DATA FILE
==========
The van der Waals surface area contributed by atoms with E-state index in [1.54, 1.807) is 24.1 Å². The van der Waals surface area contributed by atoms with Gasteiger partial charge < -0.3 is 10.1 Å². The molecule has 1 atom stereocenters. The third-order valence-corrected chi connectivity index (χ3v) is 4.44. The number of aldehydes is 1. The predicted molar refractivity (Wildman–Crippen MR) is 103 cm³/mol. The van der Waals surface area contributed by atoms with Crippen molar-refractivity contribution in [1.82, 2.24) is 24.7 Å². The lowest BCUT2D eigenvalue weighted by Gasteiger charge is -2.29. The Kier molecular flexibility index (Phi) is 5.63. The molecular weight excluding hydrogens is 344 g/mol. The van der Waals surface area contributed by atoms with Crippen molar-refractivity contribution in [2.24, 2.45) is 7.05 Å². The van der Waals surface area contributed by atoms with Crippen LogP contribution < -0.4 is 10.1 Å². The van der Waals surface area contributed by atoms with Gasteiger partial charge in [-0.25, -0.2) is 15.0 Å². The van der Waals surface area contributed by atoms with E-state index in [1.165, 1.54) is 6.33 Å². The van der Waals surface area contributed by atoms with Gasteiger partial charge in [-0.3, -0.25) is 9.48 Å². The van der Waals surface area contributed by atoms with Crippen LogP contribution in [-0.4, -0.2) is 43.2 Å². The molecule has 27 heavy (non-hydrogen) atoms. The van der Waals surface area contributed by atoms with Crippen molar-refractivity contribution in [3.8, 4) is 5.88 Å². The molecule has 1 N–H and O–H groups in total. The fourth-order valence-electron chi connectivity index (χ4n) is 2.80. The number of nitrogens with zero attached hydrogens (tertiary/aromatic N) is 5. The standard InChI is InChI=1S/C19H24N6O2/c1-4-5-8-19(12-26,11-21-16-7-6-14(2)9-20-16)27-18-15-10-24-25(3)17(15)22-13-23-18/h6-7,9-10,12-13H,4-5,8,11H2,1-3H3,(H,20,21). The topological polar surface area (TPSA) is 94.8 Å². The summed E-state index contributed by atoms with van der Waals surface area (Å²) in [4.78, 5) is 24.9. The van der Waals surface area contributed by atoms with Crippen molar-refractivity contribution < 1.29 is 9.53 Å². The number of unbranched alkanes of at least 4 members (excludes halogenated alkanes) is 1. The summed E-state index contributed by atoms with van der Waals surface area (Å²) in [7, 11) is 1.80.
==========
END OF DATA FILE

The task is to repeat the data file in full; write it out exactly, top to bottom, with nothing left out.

The van der Waals surface area contributed by atoms with E-state index in [1.54, 1.807) is 24.1 Å². The van der Waals surface area contributed by atoms with Gasteiger partial charge < -0.3 is 10.1 Å². The molecule has 1 atom stereocenters. The third-order valence-corrected chi connectivity index (χ3v) is 4.44. The number of aldehydes is 1. The predicted molar refractivity (Wildman–Crippen MR) is 103 cm³/mol. The van der Waals surface area contributed by atoms with Crippen molar-refractivity contribution in [1.82, 2.24) is 24.7 Å². The lowest BCUT2D eigenvalue weighted by Gasteiger charge is -2.29. The Kier molecular flexibility index (Phi) is 5.63. The molecular weight excluding hydrogens is 344 g/mol. The van der Waals surface area contributed by atoms with Crippen molar-refractivity contribution in [2.24, 2.45) is 7.05 Å². The van der Waals surface area contributed by atoms with Crippen LogP contribution < -0.4 is 10.1 Å². The van der Waals surface area contributed by atoms with Gasteiger partial charge in [-0.25, -0.2) is 15.0 Å². The van der Waals surface area contributed by atoms with E-state index in [1.165, 1.54) is 6.33 Å². The van der Waals surface area contributed by atoms with Gasteiger partial charge in [-0.3, -0.25) is 9.48 Å². The van der Waals surface area contributed by atoms with Crippen LogP contribution in [-0.4, -0.2) is 43.2 Å². The molecule has 27 heavy (non-hydrogen) atoms. The van der Waals surface area contributed by atoms with Crippen molar-refractivity contribution in [3.8, 4) is 5.88 Å². The molecule has 1 N–H and O–H groups in total. The fourth-order valence-electron chi connectivity index (χ4n) is 2.80. The number of nitrogens with zero attached hydrogens (tertiary/aromatic N) is 5. The standard InChI is InChI=1S/C19H24N6O2/c1-4-5-8-19(12-26,11-21-16-7-6-14(2)9-20-16)27-18-15-10-24-25(3)17(15)22-13-23-18/h6-7,9-10,12-13H,4-5,8,11H2,1-3H3,(H,20,21). The topological polar surface area (TPSA) is 94.8 Å². The summed E-state index contributed by atoms with van der Waals surface area (Å²) in [4.78, 5) is 24.9. The van der Waals surface area contributed by atoms with Crippen molar-refractivity contribution < 1.29 is 9.53 Å². The number of unbranched alkanes of at least 4 members (excludes halogenated alkanes) is 1. The summed E-state index contributed by atoms with van der Waals surface area (Å²) in [7, 11) is 1.80.